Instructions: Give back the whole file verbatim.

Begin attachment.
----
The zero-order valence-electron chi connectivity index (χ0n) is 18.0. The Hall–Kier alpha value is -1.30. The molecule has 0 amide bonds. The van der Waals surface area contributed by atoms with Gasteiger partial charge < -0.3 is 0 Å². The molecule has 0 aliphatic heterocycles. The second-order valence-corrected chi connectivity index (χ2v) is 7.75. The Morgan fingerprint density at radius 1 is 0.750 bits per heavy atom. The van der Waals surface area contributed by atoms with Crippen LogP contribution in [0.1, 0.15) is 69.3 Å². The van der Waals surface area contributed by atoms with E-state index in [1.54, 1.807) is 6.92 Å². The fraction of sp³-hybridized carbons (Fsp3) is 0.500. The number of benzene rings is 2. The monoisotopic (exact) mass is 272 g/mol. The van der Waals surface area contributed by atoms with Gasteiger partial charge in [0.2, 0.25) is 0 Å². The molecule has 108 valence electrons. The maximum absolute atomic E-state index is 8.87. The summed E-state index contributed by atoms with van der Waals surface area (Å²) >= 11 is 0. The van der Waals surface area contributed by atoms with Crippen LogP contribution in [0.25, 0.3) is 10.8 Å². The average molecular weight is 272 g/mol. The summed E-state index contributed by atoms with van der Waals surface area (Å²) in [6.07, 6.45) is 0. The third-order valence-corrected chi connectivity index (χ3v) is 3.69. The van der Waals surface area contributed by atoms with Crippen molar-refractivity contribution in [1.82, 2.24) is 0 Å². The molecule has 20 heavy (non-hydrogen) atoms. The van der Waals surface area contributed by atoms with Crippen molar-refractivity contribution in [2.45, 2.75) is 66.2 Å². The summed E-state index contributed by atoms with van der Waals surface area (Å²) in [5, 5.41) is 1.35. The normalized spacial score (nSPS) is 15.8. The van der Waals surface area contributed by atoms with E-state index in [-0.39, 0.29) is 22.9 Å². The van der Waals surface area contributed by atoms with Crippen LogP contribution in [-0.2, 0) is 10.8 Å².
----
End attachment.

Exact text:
The zero-order valence-electron chi connectivity index (χ0n) is 18.0. The Hall–Kier alpha value is -1.30. The molecule has 0 amide bonds. The van der Waals surface area contributed by atoms with Gasteiger partial charge < -0.3 is 0 Å². The molecule has 0 aliphatic heterocycles. The second-order valence-corrected chi connectivity index (χ2v) is 7.75. The Morgan fingerprint density at radius 1 is 0.750 bits per heavy atom. The van der Waals surface area contributed by atoms with Crippen LogP contribution in [0.1, 0.15) is 69.3 Å². The van der Waals surface area contributed by atoms with E-state index in [1.54, 1.807) is 6.92 Å². The fraction of sp³-hybridized carbons (Fsp3) is 0.500. The number of benzene rings is 2. The monoisotopic (exact) mass is 272 g/mol. The van der Waals surface area contributed by atoms with Gasteiger partial charge in [0.2, 0.25) is 0 Å². The molecule has 108 valence electrons. The maximum absolute atomic E-state index is 8.87. The summed E-state index contributed by atoms with van der Waals surface area (Å²) >= 11 is 0. The van der Waals surface area contributed by atoms with Crippen LogP contribution in [0.25, 0.3) is 10.8 Å². The average molecular weight is 272 g/mol. The summed E-state index contributed by atoms with van der Waals surface area (Å²) in [6.07, 6.45) is 0. The third-order valence-corrected chi connectivity index (χ3v) is 3.69. The van der Waals surface area contributed by atoms with Crippen molar-refractivity contribution in [1.82, 2.24) is 0 Å². The molecule has 20 heavy (non-hydrogen) atoms. The van der Waals surface area contributed by atoms with Crippen molar-refractivity contribution in [2.45, 2.75) is 66.2 Å². The summed E-state index contributed by atoms with van der Waals surface area (Å²) in [5, 5.41) is 1.35. The normalized spacial score (nSPS) is 15.8. The van der Waals surface area contributed by atoms with E-state index in [-0.39, 0.29) is 22.9 Å². The van der Waals surface area contributed by atoms with Crippen LogP contribution in [-0.2, 0) is 10.8 Å².